The gold medal of Charles I will be offered in the upcoming Noonans auction
Charles I of England was a key figure in the English Civil War, from whom numerous numismatic objects descend.
A gold medal issued in 1643, some six years before his execution, is part of the Noonans auction on 23 November in London from the Jerome J. Platt collection of 17th century medals.
Charles I reigned as King of England, Scotland and Ireland from March 27, 1625 until his execution on January 30, 1649.
The Peace or War Medal was designed by Nicholas Briot. The obverse shows a laurel-draped bust of Charles I facing right, with inscriptions noting his royal title.
The reverse bears the Latin legend VTRVMQVE PARATVS, which roughly translates to ‘ready for both alternatives’ or ‘ready for both’, with a crossed sword and an olive branch.
Issued shortly after Prince Rupert took Bristol, this medal, bearing the symbols of the olive branch and sword, appears to have been intended to show the king’s confidence in his own position and his willingness to take one of two courses to embark, the company said.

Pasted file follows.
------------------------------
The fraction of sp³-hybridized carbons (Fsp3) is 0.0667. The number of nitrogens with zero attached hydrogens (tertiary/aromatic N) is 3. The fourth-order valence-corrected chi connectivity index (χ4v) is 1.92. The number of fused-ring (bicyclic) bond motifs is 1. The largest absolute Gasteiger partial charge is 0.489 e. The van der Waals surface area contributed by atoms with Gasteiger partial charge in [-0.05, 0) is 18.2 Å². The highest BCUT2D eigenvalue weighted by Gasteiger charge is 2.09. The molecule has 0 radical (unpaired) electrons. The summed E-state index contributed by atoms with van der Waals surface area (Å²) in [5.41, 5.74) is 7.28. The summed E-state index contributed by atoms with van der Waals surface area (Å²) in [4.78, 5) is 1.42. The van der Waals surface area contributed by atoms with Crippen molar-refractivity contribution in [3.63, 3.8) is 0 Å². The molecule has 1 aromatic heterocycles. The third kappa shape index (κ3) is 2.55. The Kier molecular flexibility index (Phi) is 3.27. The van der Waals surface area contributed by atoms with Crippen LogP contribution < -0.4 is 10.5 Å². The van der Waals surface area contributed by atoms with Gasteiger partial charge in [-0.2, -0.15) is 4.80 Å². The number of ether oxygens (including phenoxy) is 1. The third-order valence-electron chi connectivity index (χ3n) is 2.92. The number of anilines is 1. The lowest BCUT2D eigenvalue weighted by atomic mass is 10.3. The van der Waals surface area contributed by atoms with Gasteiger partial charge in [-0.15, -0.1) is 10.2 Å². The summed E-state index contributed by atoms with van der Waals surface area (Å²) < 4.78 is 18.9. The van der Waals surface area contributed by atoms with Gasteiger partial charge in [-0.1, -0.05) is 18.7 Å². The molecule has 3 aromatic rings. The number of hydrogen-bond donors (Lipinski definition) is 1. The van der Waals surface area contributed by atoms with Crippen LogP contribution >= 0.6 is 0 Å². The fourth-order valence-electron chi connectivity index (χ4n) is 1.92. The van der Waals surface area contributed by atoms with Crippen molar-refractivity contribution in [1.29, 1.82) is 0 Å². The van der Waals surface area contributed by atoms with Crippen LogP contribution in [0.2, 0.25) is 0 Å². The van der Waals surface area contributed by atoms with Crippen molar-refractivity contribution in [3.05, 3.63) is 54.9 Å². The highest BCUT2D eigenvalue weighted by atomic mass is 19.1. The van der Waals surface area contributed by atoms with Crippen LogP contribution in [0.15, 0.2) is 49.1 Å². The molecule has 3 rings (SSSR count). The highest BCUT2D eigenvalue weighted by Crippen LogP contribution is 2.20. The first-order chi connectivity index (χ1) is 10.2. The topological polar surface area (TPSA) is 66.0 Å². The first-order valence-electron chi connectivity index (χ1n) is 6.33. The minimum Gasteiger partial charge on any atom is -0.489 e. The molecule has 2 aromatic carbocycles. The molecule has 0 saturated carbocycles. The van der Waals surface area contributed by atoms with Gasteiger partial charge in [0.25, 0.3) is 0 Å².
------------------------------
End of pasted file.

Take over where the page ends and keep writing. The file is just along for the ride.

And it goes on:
The medal type is cataloged as Bucket 142 in British commemorative medals and their values by Christopher Eimer, but is not listed in gold (there are also bronze and silver versions).
The medal weighs 10.24 grams and measures 29 millimeters in diameter, slightly lighter and smaller than a copper-nickel clad Kennedy half dollar.
The medal has been tucked over the King’s head and boxed (metal moved/repaired), particularly on the reverse, but is otherwise almost extremely fine, according to Noonans, which has given a pre-sale estimate of £2,000 to £2,600 ($2,298 to $2,987 in US funds).
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